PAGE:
Is it better to give my house back to the bank or short-sale it? As a mortgage professional, I hear this question all the time from real estate agents and frightened homeowners.
It’s easy to be confused because loan guidelines and credit scoring algorithms change frequently – what’s true today might be different tomorrow. Adding to the confusion is the fact that many lenders impose more restrictive guidelines than those referenced below. Having said that, here is a basic guide for those facing short-sale or foreclosure:
Short Sales and Short Refinances
When a bank agrees to settle for less than the full amount owed on a loan, otherwise known as a “short sale” or a “short refinance” it will typically impact a your credit score by 50-150 points according to many credit experts. As a general rule, the higher your credit score starts out, the more of a hit it will take when you have a problem.
If a short-sale was due to financial mismanagement, you may not be able to qualify for another mortgage for up to two years on FHA or VA loans and four years on conventional loans. Under some circumstances, FHA will waive the waiting period entirely for those who do not get behind on their payments prior to the short-sale… however lenders are usually more stringent.
Foreclosures, Pre-Foreclosures and Deed-in-Lieu of Foreclosure
Sometimes a bank will agree to take the deed to the home in lieu of going through the foreclosure process. Credit experts say that both “Deed in Lieu” and actual foreclosures will typically impact a your credit scores by 50-250 points.
If a foreclosure was due to financial mismanagement, you may not be able to qualify for another mortgage for at up to two years on VA loans, three years on FHA loans and four years on conventional loans. A deed in lieu of foreclosure has slightly relaxed conventional guidelines, only requiring a two year wait.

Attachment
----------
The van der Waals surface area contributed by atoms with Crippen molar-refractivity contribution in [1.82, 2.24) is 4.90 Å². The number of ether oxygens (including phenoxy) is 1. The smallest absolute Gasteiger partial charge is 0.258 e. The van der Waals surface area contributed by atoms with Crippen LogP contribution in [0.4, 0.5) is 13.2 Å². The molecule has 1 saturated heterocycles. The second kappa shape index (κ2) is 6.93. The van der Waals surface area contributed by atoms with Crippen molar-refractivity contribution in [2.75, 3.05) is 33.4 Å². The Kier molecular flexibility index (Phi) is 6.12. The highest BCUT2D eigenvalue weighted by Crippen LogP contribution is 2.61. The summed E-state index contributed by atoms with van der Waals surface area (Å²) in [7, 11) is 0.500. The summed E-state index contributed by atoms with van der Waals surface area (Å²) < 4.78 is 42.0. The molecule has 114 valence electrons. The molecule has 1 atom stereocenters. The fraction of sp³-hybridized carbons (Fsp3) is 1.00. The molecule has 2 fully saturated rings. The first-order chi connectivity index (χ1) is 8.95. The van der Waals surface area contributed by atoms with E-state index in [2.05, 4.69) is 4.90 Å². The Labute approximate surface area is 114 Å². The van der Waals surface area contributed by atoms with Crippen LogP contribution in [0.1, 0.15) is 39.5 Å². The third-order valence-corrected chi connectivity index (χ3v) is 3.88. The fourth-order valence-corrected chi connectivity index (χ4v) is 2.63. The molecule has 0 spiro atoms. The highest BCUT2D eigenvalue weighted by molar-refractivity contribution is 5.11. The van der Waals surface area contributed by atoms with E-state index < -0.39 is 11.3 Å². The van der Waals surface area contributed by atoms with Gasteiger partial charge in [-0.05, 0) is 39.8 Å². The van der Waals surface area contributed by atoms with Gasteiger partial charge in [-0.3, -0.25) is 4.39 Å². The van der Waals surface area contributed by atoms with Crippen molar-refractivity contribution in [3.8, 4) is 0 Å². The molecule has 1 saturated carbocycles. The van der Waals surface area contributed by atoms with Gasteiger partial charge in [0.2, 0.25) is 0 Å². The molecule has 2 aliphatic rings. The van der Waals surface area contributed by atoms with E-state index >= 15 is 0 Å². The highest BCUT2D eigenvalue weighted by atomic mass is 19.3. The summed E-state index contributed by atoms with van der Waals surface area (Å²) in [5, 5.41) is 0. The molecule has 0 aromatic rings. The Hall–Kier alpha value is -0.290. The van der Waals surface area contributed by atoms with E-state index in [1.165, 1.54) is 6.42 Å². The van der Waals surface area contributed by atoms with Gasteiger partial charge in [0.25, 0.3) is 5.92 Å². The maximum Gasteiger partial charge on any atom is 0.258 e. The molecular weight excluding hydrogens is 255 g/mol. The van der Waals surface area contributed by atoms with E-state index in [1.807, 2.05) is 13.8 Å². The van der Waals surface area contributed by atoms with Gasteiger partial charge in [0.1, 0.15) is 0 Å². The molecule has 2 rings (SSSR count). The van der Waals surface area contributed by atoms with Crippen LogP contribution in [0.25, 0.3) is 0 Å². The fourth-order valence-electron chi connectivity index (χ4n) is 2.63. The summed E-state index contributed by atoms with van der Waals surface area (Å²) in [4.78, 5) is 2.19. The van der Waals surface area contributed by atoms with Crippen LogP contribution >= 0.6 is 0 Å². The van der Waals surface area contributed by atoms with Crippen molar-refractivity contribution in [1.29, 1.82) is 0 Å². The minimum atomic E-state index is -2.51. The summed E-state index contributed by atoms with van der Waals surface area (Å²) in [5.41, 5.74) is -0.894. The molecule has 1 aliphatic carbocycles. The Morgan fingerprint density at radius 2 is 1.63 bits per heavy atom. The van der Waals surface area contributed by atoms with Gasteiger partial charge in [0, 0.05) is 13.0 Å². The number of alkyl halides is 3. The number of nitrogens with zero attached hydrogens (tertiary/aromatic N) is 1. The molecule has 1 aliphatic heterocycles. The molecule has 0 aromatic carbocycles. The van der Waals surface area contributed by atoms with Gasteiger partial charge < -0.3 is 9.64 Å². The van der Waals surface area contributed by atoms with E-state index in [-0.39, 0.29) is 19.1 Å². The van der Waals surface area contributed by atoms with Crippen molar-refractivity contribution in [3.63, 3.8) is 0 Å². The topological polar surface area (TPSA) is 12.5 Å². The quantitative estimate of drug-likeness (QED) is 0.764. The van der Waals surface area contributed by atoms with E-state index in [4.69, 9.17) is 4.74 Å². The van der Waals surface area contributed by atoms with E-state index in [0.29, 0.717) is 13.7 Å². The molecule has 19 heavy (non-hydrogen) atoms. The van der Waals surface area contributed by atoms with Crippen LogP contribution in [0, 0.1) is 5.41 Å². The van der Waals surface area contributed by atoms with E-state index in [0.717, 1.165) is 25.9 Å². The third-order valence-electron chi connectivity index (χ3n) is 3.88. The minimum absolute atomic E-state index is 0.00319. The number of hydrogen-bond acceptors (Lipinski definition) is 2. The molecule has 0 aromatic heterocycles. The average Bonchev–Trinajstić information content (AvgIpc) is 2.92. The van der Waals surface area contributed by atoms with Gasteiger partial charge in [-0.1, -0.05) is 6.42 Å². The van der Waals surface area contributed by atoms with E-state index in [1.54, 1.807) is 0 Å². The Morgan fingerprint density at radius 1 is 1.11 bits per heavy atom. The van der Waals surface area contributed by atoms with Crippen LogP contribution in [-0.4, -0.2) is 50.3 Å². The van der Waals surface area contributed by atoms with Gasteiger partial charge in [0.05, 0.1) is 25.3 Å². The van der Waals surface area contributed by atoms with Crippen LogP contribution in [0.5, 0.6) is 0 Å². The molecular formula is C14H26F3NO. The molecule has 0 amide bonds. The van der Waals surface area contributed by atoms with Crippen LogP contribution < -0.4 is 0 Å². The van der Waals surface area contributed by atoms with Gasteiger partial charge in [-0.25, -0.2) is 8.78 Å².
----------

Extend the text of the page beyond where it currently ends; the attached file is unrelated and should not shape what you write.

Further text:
The waiting periods listed above might be shortened if you can prove extenuating circumstances, but these are difficult to qualify for. Job loss, relocation, divorce or decline in value do not typically qualify as an extenuating circumstance. Furthermore, the waiting periods might be longer if it appears that a borrower orchestrated a “strategic default.”
Homeowners should be aware that some lenders will pursue a judgment for any deficiency balance owed after a short-sale, foreclosure, or deed in lieu of foreclosure. If this happens, it opens a whole new can of credit and mortgage worms.
Could you get stuck with a big tax bill as a result of a short-sale or foreclosure? Prudent homeowners will consult a tax accountant about possible tax ramifications because the Mortgage Forgiveness Debt Relief Act does not apply to every situation.
What’s the good news? If a mortgage default cannot be avoided, then homeowners should remember that isolated credit issues are better than multiple or ongoing issues and your credit scores will slowly recover over time. After seven years most derogatory information will drop off your credit report entirely and it’s never too early to start rebuilding good credit! For additional information on these and other credit issues, you can click here for a chart that will help you understand how major credit issues impact your ability to purchase a home in the future.